Since the landmark September 2018 decision by the Constitutional Court in the Prince judgment, the use or possession of cannabis in private by an adult person for his or her own consumption in private and the cultivation of cannabis by an adult in a private place for his or her personal consumption in private has been effectively decriminalised and the Court declared those provisions of the Medicines Act and Drugs Act which, amongst others, limited adults' ability to use, possess or cultivate cannabis in private and for personal consumption unconstitutional. However, the Court also ordered Parliament to correct these invalidated provisions within 24 months from the date of the judgment. With less than a year to do so before this time-period expires, and no clear indication as to what these new laws may entail, the question now is, what does the future hold for cannabis regulation in South Africa? While there are rumours as to the contents of the new legislation, even at this late stage, Parliament has yet to formally introduce a draft Bill addressing the Court's order.
Interestingly, this will not be the first time that Parliament will have to deal with cannabis-related legislation. The Medical Innovation Bill, which was introduced as a private bill by the late Dr Oriani-Ambrosini in 2014, also did so. The Bill, amongst others, promoted innovation in medical treatment and the legalisation of the use of cannabinoids (cannabis compounds) for medical purposes and, notably, for beneficial commercial and industrial use. In terms of this Bill, no one was to be held liable for growing, processing, distributing, using, prescribing, advertising or otherwise dealing with cannabinoids for purposes of treatment and commercial or industrial uses or products identified by the Minister of Trade and Industry. Ultimately, however, the Medical Innovation Bill was rejected, amongst others, since, at the time, the Medicines Act already provided a legal framework for the use of cannabis for medicinal and research purposes.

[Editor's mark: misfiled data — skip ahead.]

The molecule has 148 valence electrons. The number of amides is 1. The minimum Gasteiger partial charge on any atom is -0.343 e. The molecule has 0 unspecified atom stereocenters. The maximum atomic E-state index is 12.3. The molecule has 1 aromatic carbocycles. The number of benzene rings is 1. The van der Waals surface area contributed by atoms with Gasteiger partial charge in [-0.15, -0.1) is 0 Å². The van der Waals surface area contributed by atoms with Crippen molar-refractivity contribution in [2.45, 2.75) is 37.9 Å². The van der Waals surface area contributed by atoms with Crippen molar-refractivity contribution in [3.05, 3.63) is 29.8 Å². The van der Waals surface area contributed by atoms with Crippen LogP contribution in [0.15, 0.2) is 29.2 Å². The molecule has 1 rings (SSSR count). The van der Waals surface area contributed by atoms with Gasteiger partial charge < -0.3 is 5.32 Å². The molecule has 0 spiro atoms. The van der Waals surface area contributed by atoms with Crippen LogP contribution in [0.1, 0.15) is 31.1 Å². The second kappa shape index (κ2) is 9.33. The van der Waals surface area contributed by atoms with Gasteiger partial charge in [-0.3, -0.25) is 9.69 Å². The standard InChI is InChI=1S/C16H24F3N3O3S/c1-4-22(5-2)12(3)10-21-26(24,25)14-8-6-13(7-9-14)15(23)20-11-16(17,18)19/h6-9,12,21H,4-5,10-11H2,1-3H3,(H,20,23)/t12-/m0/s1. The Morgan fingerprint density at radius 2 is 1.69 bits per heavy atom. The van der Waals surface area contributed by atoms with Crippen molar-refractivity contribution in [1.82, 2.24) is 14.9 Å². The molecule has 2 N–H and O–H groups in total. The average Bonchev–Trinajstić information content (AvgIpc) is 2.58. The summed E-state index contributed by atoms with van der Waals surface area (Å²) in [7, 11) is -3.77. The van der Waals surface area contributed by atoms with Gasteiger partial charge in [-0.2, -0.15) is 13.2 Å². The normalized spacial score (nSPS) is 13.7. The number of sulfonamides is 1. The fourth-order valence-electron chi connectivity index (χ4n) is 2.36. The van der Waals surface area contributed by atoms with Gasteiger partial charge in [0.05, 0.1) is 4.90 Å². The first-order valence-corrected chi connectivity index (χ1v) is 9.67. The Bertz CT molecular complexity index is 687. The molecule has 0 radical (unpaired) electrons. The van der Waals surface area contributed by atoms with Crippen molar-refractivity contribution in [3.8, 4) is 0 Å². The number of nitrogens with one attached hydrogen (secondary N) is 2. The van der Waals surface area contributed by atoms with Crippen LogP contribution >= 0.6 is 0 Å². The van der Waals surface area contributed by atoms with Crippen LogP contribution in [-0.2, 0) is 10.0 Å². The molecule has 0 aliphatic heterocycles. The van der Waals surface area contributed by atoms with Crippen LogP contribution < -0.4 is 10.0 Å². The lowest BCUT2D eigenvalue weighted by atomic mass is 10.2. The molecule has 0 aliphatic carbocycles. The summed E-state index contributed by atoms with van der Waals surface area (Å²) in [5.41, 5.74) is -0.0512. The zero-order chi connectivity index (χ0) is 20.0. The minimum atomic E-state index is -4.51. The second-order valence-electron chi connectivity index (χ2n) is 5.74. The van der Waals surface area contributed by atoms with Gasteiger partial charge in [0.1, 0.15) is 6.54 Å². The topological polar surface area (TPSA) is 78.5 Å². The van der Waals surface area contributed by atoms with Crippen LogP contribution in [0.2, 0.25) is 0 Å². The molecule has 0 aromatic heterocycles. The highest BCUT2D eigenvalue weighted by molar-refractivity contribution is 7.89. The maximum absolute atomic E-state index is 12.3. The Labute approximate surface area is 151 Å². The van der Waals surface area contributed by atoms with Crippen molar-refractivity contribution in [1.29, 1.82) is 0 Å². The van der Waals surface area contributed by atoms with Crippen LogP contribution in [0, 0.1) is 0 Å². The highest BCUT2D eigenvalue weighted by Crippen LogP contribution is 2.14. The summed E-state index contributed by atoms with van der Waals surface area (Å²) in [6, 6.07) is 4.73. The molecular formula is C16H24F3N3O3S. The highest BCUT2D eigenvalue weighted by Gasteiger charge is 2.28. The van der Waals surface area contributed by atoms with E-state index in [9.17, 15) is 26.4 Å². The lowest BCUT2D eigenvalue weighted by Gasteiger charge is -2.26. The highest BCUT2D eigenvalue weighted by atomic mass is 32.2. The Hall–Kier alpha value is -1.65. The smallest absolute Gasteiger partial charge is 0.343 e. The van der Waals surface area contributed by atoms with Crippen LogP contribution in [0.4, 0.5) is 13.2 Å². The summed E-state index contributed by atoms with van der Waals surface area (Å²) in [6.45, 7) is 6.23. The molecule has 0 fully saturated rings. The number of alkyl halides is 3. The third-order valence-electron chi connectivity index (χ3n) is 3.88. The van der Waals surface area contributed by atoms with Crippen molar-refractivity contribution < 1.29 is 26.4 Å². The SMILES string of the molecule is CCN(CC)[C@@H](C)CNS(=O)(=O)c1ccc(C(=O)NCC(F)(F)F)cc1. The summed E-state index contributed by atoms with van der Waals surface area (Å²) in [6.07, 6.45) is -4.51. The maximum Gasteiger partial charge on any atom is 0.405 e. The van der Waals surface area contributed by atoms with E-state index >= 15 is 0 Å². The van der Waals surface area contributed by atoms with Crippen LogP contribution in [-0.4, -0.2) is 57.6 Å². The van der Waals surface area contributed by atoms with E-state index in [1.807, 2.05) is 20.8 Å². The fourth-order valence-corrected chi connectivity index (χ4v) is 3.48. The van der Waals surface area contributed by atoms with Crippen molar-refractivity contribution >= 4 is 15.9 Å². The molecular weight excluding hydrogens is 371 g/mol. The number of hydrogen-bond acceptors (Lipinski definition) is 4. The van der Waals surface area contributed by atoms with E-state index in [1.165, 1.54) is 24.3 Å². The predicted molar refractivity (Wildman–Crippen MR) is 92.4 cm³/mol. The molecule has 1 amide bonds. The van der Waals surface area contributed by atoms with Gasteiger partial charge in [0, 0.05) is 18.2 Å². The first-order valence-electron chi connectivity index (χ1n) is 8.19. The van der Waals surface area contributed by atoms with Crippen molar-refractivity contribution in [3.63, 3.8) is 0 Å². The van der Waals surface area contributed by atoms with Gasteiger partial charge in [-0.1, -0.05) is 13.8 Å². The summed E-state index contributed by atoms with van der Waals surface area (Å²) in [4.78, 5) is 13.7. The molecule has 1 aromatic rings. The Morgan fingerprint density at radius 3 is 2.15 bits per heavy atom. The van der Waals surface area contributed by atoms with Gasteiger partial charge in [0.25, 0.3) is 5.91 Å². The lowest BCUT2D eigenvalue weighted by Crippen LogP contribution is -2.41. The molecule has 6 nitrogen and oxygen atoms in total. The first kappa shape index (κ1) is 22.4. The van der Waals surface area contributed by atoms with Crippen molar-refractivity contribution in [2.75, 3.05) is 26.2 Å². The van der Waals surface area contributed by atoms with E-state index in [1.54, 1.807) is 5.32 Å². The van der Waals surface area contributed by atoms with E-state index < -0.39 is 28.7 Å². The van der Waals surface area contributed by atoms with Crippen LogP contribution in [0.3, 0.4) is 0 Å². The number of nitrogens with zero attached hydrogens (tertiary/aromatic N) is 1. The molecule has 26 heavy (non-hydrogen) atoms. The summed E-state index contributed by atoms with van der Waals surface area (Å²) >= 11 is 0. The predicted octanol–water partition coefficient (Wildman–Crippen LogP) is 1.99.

Parliament may use the Medical Innovation Bill as a starting point in formulating its draft legislation, thus facilitating the commercialisation of certain cannabis products. Public sentiment towards cannabis usage, which has become increasingly positive, may also influence Parliament's approach to the new Bill, particularly through the public participation process that legislative drafting involves.
Greater acceptance of cannabis by the public, and the exploration of its commercial potential, has already undoubtedly played a role in the regulation of cannabidiol (CBD), a cannabinoid. The Minister of Health recently excluded certain preparations containing CBD from the Schedules to the Medicines Act in certain instances, and in so doing greatly reduced the amount of regulation that CBD products are subject to, and in turn, promoted their commercial viability.
Ultimately, while we do not know how Parliament will approach the new Bill, ideally the recent developments in the regulation of cannabis and CBD, and the increased level of public approval in this regard, will play a role in the drafting process, and may well result in a Bill that facilitates the development of the budding cannabis industry in South Africa.